“About one in every five Latino voters say immigration is the issue that will motivate their vote, and this group of voters could be the deciding factor in close elections,” Barreto continued. “Latino voters strongly support the steps taken by Democrats in Congress and blame Republicans for obstructing and blocking real progress on the immigration issue.”

The poll of 1,200 battleground state voters was conducted between March 3 and March 16, with a 500 voter oversample of of Latino voters in those states.

John L. Micek is the editor-in-chief of the Pennsylvania Capital-Star, which first published this essay.

What are book bans really about? Fear

A display of banned books at the San Jose Public Library (Photo courtesy of San Jose Public Library via Flickr | CC-BY-SA 2.0/The Daily Montanan).

More years ago than I really care to count, the children’s librarian in my little town in rural northwestern Connecticut, apparently tired of my endlessly renewing the same book over and over again, pressed a copy of “The White Mountains” by John Christopher into my eight-year-old hands.

Mrs. Bullock was her name. She was the mother of one of my schoolmates. She’d taken note of my reading habits, such as they were were, and decided to take matters into her own hands. If I liked the book I’d been endlessly renewing, she argued, I’d love this one.

She was right. I read every volume in Christopher’s pulpy series, which followed the adventures of young people rebelling against alien overlords’ bent on keeping a servile population under their collective thumb with futuristic tech that suppressed their individuality and free will.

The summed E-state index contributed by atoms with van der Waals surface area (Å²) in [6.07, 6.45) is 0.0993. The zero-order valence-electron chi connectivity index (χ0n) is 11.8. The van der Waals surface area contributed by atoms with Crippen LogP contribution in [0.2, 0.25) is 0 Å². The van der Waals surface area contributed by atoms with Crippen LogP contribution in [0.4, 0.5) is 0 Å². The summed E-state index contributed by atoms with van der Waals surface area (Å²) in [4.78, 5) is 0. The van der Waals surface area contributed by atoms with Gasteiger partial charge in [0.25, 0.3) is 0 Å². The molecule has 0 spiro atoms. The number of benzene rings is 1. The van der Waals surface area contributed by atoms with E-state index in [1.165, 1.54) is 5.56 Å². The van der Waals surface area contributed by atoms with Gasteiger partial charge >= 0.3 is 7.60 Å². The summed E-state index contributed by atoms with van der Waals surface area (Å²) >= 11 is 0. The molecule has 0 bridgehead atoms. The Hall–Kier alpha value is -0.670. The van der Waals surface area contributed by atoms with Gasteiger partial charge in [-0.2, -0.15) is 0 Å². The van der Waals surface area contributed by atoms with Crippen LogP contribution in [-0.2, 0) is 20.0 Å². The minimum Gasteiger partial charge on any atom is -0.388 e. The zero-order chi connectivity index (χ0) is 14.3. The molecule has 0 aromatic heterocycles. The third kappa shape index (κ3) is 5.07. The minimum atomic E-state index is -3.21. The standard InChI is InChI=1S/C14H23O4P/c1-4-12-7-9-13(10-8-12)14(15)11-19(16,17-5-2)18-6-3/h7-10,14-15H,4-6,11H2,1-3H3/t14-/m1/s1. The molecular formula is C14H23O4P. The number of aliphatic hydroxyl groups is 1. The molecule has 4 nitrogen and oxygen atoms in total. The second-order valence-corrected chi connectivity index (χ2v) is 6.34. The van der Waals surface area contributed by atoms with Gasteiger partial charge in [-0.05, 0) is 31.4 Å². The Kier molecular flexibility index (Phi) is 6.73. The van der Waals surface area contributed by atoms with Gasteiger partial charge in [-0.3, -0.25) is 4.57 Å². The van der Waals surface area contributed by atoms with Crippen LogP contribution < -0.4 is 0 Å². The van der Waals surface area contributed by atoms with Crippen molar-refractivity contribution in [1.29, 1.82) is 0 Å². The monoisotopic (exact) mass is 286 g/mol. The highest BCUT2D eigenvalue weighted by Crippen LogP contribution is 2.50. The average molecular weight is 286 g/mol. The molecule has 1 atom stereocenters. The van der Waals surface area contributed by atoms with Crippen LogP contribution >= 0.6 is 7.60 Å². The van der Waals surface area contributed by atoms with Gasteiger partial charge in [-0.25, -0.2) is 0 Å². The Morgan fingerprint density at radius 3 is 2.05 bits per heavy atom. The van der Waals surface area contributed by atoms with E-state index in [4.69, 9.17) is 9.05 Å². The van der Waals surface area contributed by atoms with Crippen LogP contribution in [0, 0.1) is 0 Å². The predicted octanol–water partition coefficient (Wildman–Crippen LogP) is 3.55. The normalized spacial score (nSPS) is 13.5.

It was the start of my lifelong love of books and libraries. And viewed through the prism of 40-odd years, it was an oddly prescient choice.

Students and their teachers in schools across the country — and now public libraries — are waging a brave fight against the king of organized book- banning campaigns that once only seemed the province of the worst kind of totalitarian governments — or dystopian YA science fiction.

As NC Policy Watch Washington Reporter Ariana Figueroa made astonishingly clear in a story published on Monday, hundreds of books, across dozens of states, are being banned at alarming rates.

A majority of the bans have targeted books written by authors who are people of color, LGBTQ+, Black and indigenous. The books feature characters, and deal with themes, that reflect the experiences of marginalized communities, Figueroa reported.

And while those behind these campaigns hide themselves behind the mask of ‘parental control,’ what I think they’re really concealing is fear: Fear of a country and world that’s changing around them; fear of voices that were kept silent too long who are now speaking up and demanding their seat at the table of power, and, mostly, fear of the erosion of their own privilege.

Because books are more than printed matter. They’re conduits to an endless universe of knowledge. And they are the greatest democratizer we’ve ever invented.

Take one down off the shelf, read it, and finish it, and it will nudge you to another, and another. Before long, you’re navigating the twists and turns of human experience, letting your own curiosity be your guide, allowing it to bring you to places you’ve never been, and to introduce you to people, places, and cultures you might never have met or experienced on your own.

And that’s why, when they’ve sought to erase people and cultures, every authoritarian from the beginning of time until now has destroyed their books and burned their libraries. Read more